Primeval Greenland lake found buried beneath a mile-thick slab of ice

Feb 19, 2020
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Back in the late Eocene (~34 Myr-ago, the climate was mild and the pCO2 was more than double what it is now. When the pCO2 dropped below a threshold value of about 750 ppm, the polar ice sheets began to form. This may have been when the now-buried lake was there.
 
Jan 3, 2020
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Back in the late Eocene (~34 Myr-ago, the climate was mild and the pCO2 was more than double what it is now. When the pCO2 dropped below a threshold value of about 750 ppm, the polar ice sheets began to form. This may have been when the now-buried lake was there.
Maybe - they will disappear within 1 kyrs [ https://www.sciencealert.com/greenland-s-ice-sheet-will-disappear-over-the-next-1000-years-nasa-model-shows ], and the man made CO2 release that forced that result has "only" pushed the CO2 from ~ 250 ppm [ http://www.realclimate.org/index.php/archives/2018/10/pre-industrial-anthropogenic-co2-emissions-how-large/ ] to 410 ppm [ https://www.climate.gov/news-features/understanding-climate/climate-change-atmospheric-carbon-dioxide ]. But of course that factor alone has a complex dynamic, since the global warming is 1,000 times faster than other observed.

Mostly, plate tectonic and so circulation regimes differed between now and then. And the casues and timing differed between the two land ice sheets (which contains the water that will increase sea levels and make more acute problems).

The Eocene is not only known for containing the warmest period during the Cenozoic, but it also marked the decline into an icehouse climate and the rapid expansion of the Antarctic ice sheet. The transition from a warming climate into a cooling climate began at around 49 million years ago. Isotopes of carbon and oxygen indicate a shift to a global cooling climate.[25] The cause of the cooling has been attributed to a significant decrease of >2,000 ppm in atmospheric carbon dioxide concentrations.
Global cooling continued until there was a major reversal from cooling to warming indicated in the Southern Ocean at around 42–41 million years ago.[26] Oxygen isotope analysis showed a large negative change in the proportion of heavier oxygen isotopes to lighter oxygen isotopes, which indicates an increase in global temperatures. This warming event is known as the Middle Eocene Climatic Optimum. The warming is considered to be primarily due to carbon dioxide increases, because carbon isotope signatures rule out major methane release during this short-term warming.
Cooling continued throughout the rest of the late Eocene into the Eocene-Oligocene transition. During the cooling period, benthic oxygen isotopes show the possibility of ice creation and ice increase during this later cooling.[20] The end of the Eocene and beginning of the Oligocene is marked with the massive expansion of area of the Antarctic ice sheet that was a major step into the icehouse climate.[29] Along with the decrease of atmospheric carbon dioxide reducing the global temperature, orbital factors in ice creation can be seen with 100,000-year and 400,000-year fluctuations in benthic oxygen isotope records.[40] Another major contribution to the expansion of the ice sheet was the creation of the Antarctic Circumpolar Current.[41]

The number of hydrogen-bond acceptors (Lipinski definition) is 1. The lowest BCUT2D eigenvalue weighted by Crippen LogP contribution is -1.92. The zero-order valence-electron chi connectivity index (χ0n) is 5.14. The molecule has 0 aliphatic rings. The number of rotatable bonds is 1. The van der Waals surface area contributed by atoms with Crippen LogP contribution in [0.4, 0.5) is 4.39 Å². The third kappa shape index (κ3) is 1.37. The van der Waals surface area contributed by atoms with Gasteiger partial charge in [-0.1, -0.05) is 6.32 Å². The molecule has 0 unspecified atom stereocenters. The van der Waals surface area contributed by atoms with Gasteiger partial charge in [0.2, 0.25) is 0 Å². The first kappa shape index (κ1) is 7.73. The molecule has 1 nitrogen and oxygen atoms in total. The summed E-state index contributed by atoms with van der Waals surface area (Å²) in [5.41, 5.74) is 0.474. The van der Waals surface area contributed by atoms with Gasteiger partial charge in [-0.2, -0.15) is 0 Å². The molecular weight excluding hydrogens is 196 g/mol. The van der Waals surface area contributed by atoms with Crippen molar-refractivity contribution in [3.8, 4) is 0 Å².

[ https://en.wikipedia.org/wiki/Eocene#Greenhouse_to_icehouse_climate ]

The presence of ice-rafted sediments in deep-sea cores recovered from northwest Greenland, in the Fram Strait, and south of Greenland indicated the more or less continuous presence of either an ice sheet or ice sheets covering significant parts of Greenland for the last 18 million years. From about 11 million years ago to 10 million years ago, the Greenland Ice Sheet was greatly reduced in size. The Greenland Ice Sheet formed in the middle Miocene by coalescence of ice caps and glaciers. There was an intensification of glaciation during the Late Pliocene.[3] Ice sheet formed in connection to the uplift of the West Greenland and East Greenland uplands. The Western and Eastern Greenland mountains constitute passive continental margins that were uplifted in two phases, 10 and 5 million years ago, in the Miocene epoch.[A] Computer modelling shows that the uplift would have enabled glaciation by producing increased orographic precipitation and cooling the surface temperatures.[4] The oldest known ice in the current ice sheet is as much as 1,000,000 years old.[5]
[ https://en.wikipedia.org/wiki/Greenland_ice_sheet ]
 
Feb 19, 2020
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Professor Larsson has collected, accumulated and itemized an abundant pile of "google" type evidence that does not negate the fact that the polar ice sheets began forming when the geological and geochemical evidence shows that the pCO2 began dropping about 34 Myr ago. The climate back then was not devastatingly hot. The marine carbonate plankton were thriving and life on land was lush. A fact?

The question asked here was about when this lake formed. If Professor Larsson has another suggestion he should tell us what it is and not go off in another direction for another purpose.
 

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